Chapter 8




 Loopy Chansijin


The twining silk exercises are like the musical scales which pianists practise first thing in the morning.


Or in my case today, last thing before sunset. The long-tailed tits with their shallow dipping flight were swooping southwards as I came up the terraces to the deck, my old chansijin spot. The Apennines stretch like a great wall to the north, still bearing a fine ridge of snow. Spring arrives late up there. Shadows lengthen in the valley below me. I am here to mull over chansijin; this deck reminds me of the early days when I had just learnt Chansigong, and I used to practise the exercises often up on the hill.

Chan is the action of twining, something turning around itself. Si means silk. Gong means trained skill, and jin means something like power — according to Chen XiaoWang, “like power, but refined power”. Chansigong is the exercise or skill of twining silk; chansijin is the spiralling power that is led out of the chansi action.

On our first visit to Australia to study with Chen XiaoWang, we were introduced to Chansigong as an integral part of Chentaiji, together with ZhanZhuang, the standing qigong. ZhanZhuang forms the backbone of the practice, and is in different ways common to many martial arts traditions. Chansigong expresses and trains the essence of specifically Chen TaijiQuan technique. On each of our subsequent visits to Sydney, standing and twining silk were the foundation practices which we were eager to deepen.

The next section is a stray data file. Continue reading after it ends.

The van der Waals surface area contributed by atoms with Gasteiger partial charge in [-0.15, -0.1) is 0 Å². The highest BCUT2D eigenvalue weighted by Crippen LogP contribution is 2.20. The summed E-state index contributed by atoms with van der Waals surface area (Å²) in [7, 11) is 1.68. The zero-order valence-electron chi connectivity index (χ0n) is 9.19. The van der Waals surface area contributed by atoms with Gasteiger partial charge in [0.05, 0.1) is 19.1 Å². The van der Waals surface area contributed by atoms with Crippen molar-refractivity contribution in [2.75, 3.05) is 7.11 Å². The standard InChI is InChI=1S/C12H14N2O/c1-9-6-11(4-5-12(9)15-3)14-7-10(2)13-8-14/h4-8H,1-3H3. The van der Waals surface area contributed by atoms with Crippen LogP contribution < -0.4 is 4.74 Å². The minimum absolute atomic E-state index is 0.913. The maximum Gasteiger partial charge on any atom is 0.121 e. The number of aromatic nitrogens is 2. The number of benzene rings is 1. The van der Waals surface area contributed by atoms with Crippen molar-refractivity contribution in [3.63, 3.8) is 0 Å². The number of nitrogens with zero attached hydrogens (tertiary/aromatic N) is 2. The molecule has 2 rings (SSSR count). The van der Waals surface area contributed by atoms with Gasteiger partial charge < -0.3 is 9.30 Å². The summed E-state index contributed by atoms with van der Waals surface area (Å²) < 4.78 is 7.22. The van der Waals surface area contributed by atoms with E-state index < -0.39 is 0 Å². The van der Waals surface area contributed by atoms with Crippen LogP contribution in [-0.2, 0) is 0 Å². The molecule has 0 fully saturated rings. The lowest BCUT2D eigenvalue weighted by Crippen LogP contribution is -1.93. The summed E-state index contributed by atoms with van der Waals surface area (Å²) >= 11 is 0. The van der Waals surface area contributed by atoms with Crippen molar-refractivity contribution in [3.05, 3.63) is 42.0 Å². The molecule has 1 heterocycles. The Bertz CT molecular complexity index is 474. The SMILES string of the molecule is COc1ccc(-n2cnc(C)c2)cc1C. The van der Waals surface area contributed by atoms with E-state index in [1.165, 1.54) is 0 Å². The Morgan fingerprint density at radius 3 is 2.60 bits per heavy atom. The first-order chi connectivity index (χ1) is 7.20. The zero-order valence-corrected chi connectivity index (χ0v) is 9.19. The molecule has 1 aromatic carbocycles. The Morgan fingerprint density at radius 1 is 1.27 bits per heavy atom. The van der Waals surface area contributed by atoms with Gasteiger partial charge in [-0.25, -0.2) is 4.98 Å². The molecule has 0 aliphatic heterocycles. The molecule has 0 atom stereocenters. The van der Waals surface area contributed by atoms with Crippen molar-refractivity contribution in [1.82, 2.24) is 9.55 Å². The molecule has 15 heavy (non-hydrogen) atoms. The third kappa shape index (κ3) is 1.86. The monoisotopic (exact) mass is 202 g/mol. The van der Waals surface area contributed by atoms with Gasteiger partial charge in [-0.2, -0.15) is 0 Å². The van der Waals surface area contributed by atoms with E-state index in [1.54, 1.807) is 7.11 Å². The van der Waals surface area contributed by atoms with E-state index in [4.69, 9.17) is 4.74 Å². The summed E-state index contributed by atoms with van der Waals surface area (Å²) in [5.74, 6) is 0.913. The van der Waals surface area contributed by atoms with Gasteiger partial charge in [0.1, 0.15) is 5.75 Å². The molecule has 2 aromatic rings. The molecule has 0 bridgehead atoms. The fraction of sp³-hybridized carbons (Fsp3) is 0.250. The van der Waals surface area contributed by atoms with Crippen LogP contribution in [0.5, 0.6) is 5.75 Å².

The adjustments that Chen XiaoWang had so carefully made to my LaoJia in that first lesson in the Streatham garage, discussed in chapters 5, 6 and 7, began to make sense with the input of Chansigong instruction and practice. What begins as a bewildering array of information in the early stages of learning — for example, a palm or a wrist to be turned at a specific angle here but not there — is slowly pared down to changes deep inside the body.

The purpose of each detail specified by the teacher is to help set up a particular twining action. The student copies the appearance, before having learnt the feeling from the inside; in chapter 2, the reasons for copying as closely as possible are touched on. Over time one cultivates the delicate motions within the core which create spirals spontaneously in the integrated body. Once one learns to twine, then one simply twines, and there is no more a profusion of detail. Centre changes, and the entire body manifests it.